I loved Fantasy League Auction from the off, and I’m going to set up a league with The Original Fantasy League on their Auction game again this year. Before the 93-94 season 10 of us created The Shuttleworth’s League after the underground bar we drank in on London’s Charing Cross Road, also known as The Arts Bar. It was a great great bar, some sort of Theatre-land members club, and Fantasy League Auction just gave us another reason to go there to catch up with how everyone was doing.
I can still remember a lot of players from my original team: in midfield I had Le Tissier, Sharpe, Speed and Sheridan. All were scoring regularly and getting assists. I think Scott Sellars was on the bench. Denis Irwin was a goal scoring fullback.
Up front Shearer was the main man, but it was my pocket battleships Rod Wallace and Mark Stein who went on a spectacular 3 month run leading up to and through Christmas. Rod scored 8 goals in 8 games for Leeds United, and when he got injured I replaced him with Stein who promptly did the same thing for Chelsea.
Fantasy League Auction is not only about your bidding and scouting skills, but also your level of wit. The stand-out team name from that year in our league was Cybil Shepherd’s Bush. My own team was Honest It’s True. Clearly wit was on holiday. We had started late, two weeks into the season, but despite that Honest It’s True managed to finish 67th out of the whole country. I'm not sure where Cybil ended up.
The Auction game was what initially made fantasy football great. 25 years ago when it was first started by a small passionate group of football fans – having been inspired by American basketball fantasy leagues – the novelty of being able to show your football knowledge by selecting a suitable team to win you points every week was enhanced by your ability to compete at the auction. Thankfully you can still hold an authentic player auction at Fantasy League Auction.
For the uninitiated it goes like this: only one team in your league can own an individual player. That is the key. Eden Hazard cannot play for all 12 teams! He plays for one. And to buy him you need to bid against your rival managers. In a room (or pub) with all your opposition present and correct. Which means you might get carried away and spend so much of your budget on one player you’re trawling through the bargain basement Free Agents market. Which, if you know football, is not bad thing. You have a budget, an auctioneer and if you’ve planned it in advance you’ve worked out who you’re going to blast your cash on and who you’re hoping to pick up on a free. It’s a brilliant night out. Tense. Passionate. Very, very funny.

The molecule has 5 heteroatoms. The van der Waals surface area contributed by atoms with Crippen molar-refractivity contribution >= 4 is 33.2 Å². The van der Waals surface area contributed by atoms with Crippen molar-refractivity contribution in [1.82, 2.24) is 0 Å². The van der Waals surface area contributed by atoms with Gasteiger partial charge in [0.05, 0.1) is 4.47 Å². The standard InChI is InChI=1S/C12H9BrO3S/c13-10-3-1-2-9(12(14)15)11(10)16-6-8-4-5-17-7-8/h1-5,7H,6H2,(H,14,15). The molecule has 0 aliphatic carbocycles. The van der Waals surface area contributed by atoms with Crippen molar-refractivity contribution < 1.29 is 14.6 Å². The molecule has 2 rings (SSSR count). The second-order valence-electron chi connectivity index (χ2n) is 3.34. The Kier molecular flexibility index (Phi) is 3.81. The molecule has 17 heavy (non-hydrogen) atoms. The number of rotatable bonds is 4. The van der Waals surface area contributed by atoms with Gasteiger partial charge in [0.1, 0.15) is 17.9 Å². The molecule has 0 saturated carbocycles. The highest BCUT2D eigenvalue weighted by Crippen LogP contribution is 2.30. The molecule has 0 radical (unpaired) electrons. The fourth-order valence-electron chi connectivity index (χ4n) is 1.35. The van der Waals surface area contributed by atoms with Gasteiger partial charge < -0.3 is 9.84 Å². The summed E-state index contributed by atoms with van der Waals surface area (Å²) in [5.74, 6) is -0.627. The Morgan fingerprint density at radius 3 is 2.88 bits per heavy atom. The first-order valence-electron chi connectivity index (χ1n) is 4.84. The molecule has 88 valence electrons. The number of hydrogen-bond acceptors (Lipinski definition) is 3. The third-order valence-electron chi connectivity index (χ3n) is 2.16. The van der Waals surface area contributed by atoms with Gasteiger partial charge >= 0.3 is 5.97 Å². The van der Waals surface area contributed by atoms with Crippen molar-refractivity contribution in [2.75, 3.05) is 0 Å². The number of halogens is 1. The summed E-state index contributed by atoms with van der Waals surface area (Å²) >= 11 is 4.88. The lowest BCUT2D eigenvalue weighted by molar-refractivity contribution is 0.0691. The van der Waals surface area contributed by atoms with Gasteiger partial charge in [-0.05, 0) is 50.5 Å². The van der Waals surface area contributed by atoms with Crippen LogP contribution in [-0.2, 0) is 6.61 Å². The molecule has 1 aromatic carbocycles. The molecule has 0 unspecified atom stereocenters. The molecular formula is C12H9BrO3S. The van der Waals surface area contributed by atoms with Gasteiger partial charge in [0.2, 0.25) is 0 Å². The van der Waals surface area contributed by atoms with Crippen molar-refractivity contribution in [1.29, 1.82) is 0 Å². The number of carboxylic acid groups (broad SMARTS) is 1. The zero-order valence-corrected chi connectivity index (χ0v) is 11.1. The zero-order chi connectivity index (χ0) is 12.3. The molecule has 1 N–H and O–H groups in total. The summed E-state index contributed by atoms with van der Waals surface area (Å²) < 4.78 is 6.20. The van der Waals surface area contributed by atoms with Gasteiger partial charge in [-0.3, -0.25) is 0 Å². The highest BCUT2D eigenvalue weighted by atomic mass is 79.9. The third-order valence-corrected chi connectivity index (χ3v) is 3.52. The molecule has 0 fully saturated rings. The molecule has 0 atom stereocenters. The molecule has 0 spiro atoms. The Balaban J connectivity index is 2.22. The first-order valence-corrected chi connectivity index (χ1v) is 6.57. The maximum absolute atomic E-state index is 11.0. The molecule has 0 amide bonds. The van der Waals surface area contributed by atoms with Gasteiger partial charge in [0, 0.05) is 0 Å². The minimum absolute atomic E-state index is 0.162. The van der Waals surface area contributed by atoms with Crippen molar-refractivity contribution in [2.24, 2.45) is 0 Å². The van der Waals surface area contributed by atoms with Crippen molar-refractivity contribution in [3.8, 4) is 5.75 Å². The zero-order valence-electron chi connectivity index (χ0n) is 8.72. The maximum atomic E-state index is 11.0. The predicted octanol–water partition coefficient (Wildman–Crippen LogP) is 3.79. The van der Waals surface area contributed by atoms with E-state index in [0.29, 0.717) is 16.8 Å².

It’s identical to real football transfer strategy. The game is built around assists, great keepers, functioning goal-scorers and great free transfers. Once everyone has spent all of their budget you just go round the table one by one and pick a player no-one else has bought. For free. Just like real-life Premier League managers do.
When Fantasy League Auction started in 1991 it pre-dated mass email use and the internet. All the transactions and information happened by post. You had a squad of fifteen with two subs allowed each week. You got three points for a goal or if defenders kept a clean sheet, and two for an assist, but you lost points for goals conceded.
You’d make your changes by post or phone and then wait to see how your team had done. It was very, very difficult, in those pre-Vine, pre-Twitter, pre MBM, pre-Sky, pre-BT days, to know whether your player had got an assist. You’d desperately scan Teletext or listen to the match report updates to see if the commentator said “and it was a lovely ball in from Lee Sharpe that the striker buried.” If a Norwich full-back or an Oldham midfielder you’d picked up on a free got you got you an assist it was a total bonus. Strangely it also made you interested in the fortunes of other clubs. It was also pretty hard to find out if a less well known player in your team was injured.
On the Tuesday everyone would get a letter with the league standings and a guide to how many points your players had won for you. It was then you found out that Culverhouse hadn’t even played.
Thankfully Fantasy League Auction is still going strong and is this year celebrating its 25th Season Anniversary. Of course things have moved on and you can now manage your league via their website or mobile app.
We’re going to set up a Sabotage Times writers and guests Auction league. We’ll include two ST readers who can get themselves to London for the auction. All you’ve got to do to be in the mix to take part is tweet us at @SabotageTimes and @FantasyLeague and say "I’m up for the Auction".
Fantasy League are also offering a Sabotage Times full Readers League at a discounted entry fee.
Fantasy League are a small business packed with knowledgeable and passionate people running the game, so get behind the fantasy football originators and get yourself an Auction going now!!
For more info, visit the Fantasy League Auction website.